C++ and C for Python

Expectation from Python

Linear Wave

The governing equation is

\[\frac{\partial u}{\partial t} + \frac{\partial u}{\partial x} = 0\]

We will see a propagating wave from left to right with phase velocity of unity.

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import numpy as np
from matplotlib import pyplot as plt
import libst

grid = libst.Grid(0, 4*2*np.pi, 4*64)
cfl = 1
dx = (grid.xmax - grid.xmin) / grid.ncelm
dt = dx * cfl
svr = libst.LinearScalarSolver(grid=grid, time_increment=dt)

# Initialize
for e in svr.selms(odd_plane=False):
    if e.xctr < 2*np.pi or e.xctr > 2*2*np.pi:
        v = 0
        dv = 0
    else:
        v = np.sin(e.xctr)
        dv = np.cos(e.xctr)
    e.set_so0(0, v)
    e.set_so1(0, dv)

plt.figure(figsize=(15,10))
plt.xlim((0, 8))
plt.xlabel('$x$ $(\pi)$')
plt.ylabel('$u$')
plt.grid()
plt.plot(svr.xctr() / np.pi, svr.get_so0(0).ndarray, '-', label='begin')

svr.setup_march()
svr.march_alpha2(50)
plt.plot(svr.xctr() / np.pi, svr.get_so0(0).ndarray, '-', label='end')

plt.legend()
../../_images/01_linear.png

Inviscid Burgers Equation

The second example is a non-linear equation:

\[\frac{\partial u}{\partial t} + u \frac{\partial u}{\partial x} = 0\]

The wave propagates in a way that is not predictable.

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import numpy as np
from matplotlib import pyplot as plt
import libst

res = 32
xcrd = np.arange(res+1) / res * 2 * np.pi

time_stop = 2*np.pi

grid = libst.Grid(xcrd)
cfl_max = 1.0
dx = (grid.xmax - grid.xmin) / grid.ncelm
dt_max = dx * cfl_max
nstep = int(np.ceil(time_stop / dt_max))
dt = time_stop / nstep
cfl = dt / dx

svr = libst.InviscidBurgersSolver(grid=grid, time_increment=dt)

# Initialize
svr.set_so0(0, np.sin(svr.xctr()))
svr.set_so1(0, np.cos(svr.xctr()))

plt.figure(figsize=(15,10))
plt.xlim((0, 2))
plt.xlabel('$x$ $(\pi)$')
plt.ylabel('$u$')
plt.grid()
plt.plot(svr.xctr() / np.pi, svr.get_so0(0).ndarray, '-', label='begin')

svr.setup_march()
svr.march_alpha2(50)
plt.plot(svr.xctr() / np.pi, svr.get_so0(0).ndarray, '-', label='end')

plt.legend()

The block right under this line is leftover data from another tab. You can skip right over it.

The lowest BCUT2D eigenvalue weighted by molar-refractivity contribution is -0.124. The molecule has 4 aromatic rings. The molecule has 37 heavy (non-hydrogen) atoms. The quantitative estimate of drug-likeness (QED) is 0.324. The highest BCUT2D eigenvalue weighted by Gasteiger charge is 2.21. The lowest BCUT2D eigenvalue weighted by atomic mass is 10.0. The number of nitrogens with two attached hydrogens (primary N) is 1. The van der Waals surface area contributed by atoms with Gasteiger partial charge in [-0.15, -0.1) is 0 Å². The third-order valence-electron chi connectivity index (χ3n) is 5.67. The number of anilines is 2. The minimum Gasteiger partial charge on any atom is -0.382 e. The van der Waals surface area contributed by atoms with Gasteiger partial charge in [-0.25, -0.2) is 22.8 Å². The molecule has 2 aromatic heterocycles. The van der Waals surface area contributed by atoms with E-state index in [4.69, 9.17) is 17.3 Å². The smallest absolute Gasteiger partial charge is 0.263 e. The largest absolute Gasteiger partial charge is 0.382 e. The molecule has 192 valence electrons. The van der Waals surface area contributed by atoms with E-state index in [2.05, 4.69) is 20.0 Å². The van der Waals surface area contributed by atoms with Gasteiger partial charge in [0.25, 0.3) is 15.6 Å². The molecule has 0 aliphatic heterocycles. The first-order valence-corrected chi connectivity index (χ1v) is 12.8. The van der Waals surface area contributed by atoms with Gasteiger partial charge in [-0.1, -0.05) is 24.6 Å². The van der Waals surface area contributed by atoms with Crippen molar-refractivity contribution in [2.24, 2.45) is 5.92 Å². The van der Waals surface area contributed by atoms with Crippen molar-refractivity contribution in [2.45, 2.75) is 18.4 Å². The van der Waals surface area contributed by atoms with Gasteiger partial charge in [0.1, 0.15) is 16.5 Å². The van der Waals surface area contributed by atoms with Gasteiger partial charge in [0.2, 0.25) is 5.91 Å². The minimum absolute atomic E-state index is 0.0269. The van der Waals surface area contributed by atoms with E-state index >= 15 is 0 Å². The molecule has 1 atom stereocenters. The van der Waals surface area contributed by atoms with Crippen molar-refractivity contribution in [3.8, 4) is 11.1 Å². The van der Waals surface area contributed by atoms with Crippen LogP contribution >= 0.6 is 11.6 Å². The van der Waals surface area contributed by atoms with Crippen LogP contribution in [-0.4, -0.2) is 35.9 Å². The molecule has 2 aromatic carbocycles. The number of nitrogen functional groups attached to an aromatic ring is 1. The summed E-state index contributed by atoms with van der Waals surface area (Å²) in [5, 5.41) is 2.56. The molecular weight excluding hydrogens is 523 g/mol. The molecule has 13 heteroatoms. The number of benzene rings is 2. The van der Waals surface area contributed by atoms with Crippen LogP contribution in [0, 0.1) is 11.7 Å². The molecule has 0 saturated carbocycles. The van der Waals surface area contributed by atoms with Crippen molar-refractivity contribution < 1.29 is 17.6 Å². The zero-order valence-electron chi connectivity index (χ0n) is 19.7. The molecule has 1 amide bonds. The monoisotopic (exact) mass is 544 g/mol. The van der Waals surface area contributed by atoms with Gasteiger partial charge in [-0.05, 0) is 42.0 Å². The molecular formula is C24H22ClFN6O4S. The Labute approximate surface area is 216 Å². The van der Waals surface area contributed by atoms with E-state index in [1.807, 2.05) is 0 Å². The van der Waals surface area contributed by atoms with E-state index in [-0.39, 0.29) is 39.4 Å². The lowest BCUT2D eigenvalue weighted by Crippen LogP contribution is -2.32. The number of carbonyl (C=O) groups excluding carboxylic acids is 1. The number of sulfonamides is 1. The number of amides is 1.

../../_images/01_burgers.png

Pybind11 Build System

Pybind11 is a header-only C++ template library, that allows calling CPython API and provides C++ friendly semantics to allow Python to call C++ constructs and vise versa.

A header-only library doesn’t have anything to be built. When we say “building” pybind11, we mean to build the project that uses pybind11.

To build pybind11, we need CPython. It optionally depends on numpy and eigen. There are several suggested ways to build. Here list those I think important:

Setuptools

Setuptools is an enhancement to Python built-in distutils. Because pybind11 is released to PyPI as a Python package (https://pypi.org/project/pybind11/), both setuptools and distutils can get the header files and use them to build C++ file that use pybind11.

There is an example for using setuptools to build pybind11 (https://github.com/pybind/python_example/blob/master/setup.py):

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from setuptools import setup, Extension
from setuptools.command.build_ext import build_ext
import sys
import setuptools

__version__ = '0.0.1'


class get_pybind_include(object):
    """Helper class to determine the pybind11 include path
    The purpose of this class is to postpone importing pybind11
    until it is actually installed, so that the ``get_include()``
    method can be invoked. """

    def __init__(self, user=False):
        self.user = user

    def __str__(self):
        import pybind11
        return pybind11.get_include(self.user)


ext_modules = [
    Extension(
        'python_example',
        ['src/main.cpp'],
        include_dirs=[
            # Path to pybind11 headers
            get_pybind_include(),
            get_pybind_include(user=True)
        ],
        language='c++'
    ),
]


# As of Python 3.6, CCompiler has a `has_flag` method.
# cf http://bugs.python.org/issue26689
def has_flag(compiler, flagname):
    """Return a boolean indicating whether a flag name is supported on
    the specified compiler.
    """
    import tempfile
    with tempfile.NamedTemporaryFile('w', suffix='.cpp') as f:
        f.write('int main (int argc, char **argv) { return 0; }')
        try:
            compiler.compile([f.name], extra_postargs=[flagname])
        except setuptools.distutils.errors.CompileError:
            return False
    return True


def cpp_flag(compiler):
    """Return the -std=c++[11/14/17] compiler flag.
    The newer version is prefered over c++11 (when it is available).
    """
    flags = ['-std=c++17', '-std=c++14', '-std=c++11']

    for flag in flags:
        if has_flag(compiler, flag): return flag

    raise RuntimeError('Unsupported compiler -- at least C++11 support '
                       'is needed!')


class BuildExt(build_ext):
    """A custom build extension for adding compiler-specific options."""
    c_opts = {
        'msvc': ['/EHsc'],
        'unix': [],
    }
    l_opts = {
        'msvc': [],
        'unix': [],
    }

    if sys.platform == 'darwin':
        darwin_opts = ['-stdlib=libc++', '-mmacosx-version-min=10.7']
        c_opts['unix'] += darwin_opts
        l_opts['unix'] += darwin_opts

    def build_extensions(self):
        ct = self.compiler.compiler_type
        opts = self.c_opts.get(ct, [])
        link_opts = self.l_opts.get(ct, [])
        if ct == 'unix':
            opts.append('-DVERSION_INFO="%s"' % self.distribution.get_version())
            opts.append(cpp_flag(self.compiler))
            if has_flag(self.compiler, '-fvisibility=hidden'):